EurWORK European Observatory of Working Life

Takeover of companies

Directive 2004/25/EC states that a takeover bid represents a ‘public offer (other than by the offeree company itself) made to holders of the securities of a company to acquire all or some of those securities, whether mandatory or voluntary, which follows or has as its objective the acquisition of control of the offeree company in accordance with national law’. Two important terms in this context are ‘offeree’ and ‘offeror’, which designate respectively companies subject to a bid and companies making a bid.

A number of highly publicised hostile takeover bids in recent years, most notably Vodafone's protracted courting of Mannesmann, have helped to make this a very topical and controversial issue. Following thirty years of discussion bolstered by the Council’s commitment to integrate the EU’s financial markets, the European Union passed Directive 2004/25/EC on takeover bids in 2004. With this new legal base now in place, the Commission expects that the corporate restructuring process will be smoother and with this the promotion of competition will occur – both factors considered essential in the creation of more and better jobs aimed at by the Lisbon Strategy.

Before it was finally enacted on 21 April 2004, the Directive went through various stages of discussion, rejection and subsequent revision. In 2001, a takeover bid proposal was rejected by the Parliament, its concern related mainly to the obligation of company boards to seek shareholder approval before undertaking measures to oppose a hostile bid, as well as the poor provisions provided for informing employees. To ensure that the issue did not disappear from EU legislator’s agenda, Commissioner Bolkestein set up a high-powered task force of company law experts to review the potential for ‘modernising company law and enhancing corporate governance in the EU’. The committee was chaired by Professor Japp Winter and its report came up with numerous proposals designed to address the obstacles faced in 2001. Incorporated into the Commission’s Communication (COM (2003) 284 final) as well as the eventual legislation on takeover bids, the Commission reasserted its commitment to reform key aspects of company law and corporate governance.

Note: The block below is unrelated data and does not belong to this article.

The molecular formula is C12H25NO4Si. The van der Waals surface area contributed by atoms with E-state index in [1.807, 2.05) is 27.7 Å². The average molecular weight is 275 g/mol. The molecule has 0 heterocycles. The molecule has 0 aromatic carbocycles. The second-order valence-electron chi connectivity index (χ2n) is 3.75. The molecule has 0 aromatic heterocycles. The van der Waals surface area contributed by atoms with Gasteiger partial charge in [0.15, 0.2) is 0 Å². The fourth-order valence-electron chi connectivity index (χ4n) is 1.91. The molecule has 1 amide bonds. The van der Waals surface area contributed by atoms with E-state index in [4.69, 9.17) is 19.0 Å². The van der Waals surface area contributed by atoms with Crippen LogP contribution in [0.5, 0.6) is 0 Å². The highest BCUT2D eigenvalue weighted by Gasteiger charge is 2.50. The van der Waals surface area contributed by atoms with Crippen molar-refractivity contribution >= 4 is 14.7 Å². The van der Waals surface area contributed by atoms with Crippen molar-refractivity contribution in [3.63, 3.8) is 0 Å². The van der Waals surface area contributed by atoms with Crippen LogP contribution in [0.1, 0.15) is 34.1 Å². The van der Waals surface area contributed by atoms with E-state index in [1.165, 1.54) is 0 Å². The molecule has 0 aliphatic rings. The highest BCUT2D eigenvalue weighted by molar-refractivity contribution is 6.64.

Although the Directive’s 23 Articles are predominantly designed to protect the interests of shareholders (particularly minority shareholders) and help to further competition, passages exist within the legislation that directly refer to both the rights but also the obligations of employees. Article 14 states that employees of both the offeror and the offeree companies have to be instructed about a takeover bid. To assist this process, the Act underlines the need to adhere to both national provisions and EU legislation relating to the information and consultation of employees. In the case of EU law, three pieces of legislation are relevant. These include the 98/59/EC Directive on collective redundancy, the 94/45/EC Directive on European Works Councils, and the 2002/14/EC Directive on the information and consultation of employees.

Concerning employee obligations, the Commission uses Article 4.3 covering ‘supervisory authority and applicable law’ to regulate the issue of employee secrecy. In addition to outlining the relevant authorities designated to oversee such a bid, Article 4.3 states that ‘all employed persons or formerly employed by their supervisory authorities are bound to professional secrecy’. This aspect of the legislation is not only directed at senior management but employee representatives who have access to sensitive information through extensive co-determination rights. The takeover directive 2004/25/EC had to be transposed by the Member States into national legislation by 20 May 2006.

See also: employee representation; information in the enterprise.

Please note: the European industrial relations dictionary is updated annually. If errors are brought to our attention, we will try to correct them.
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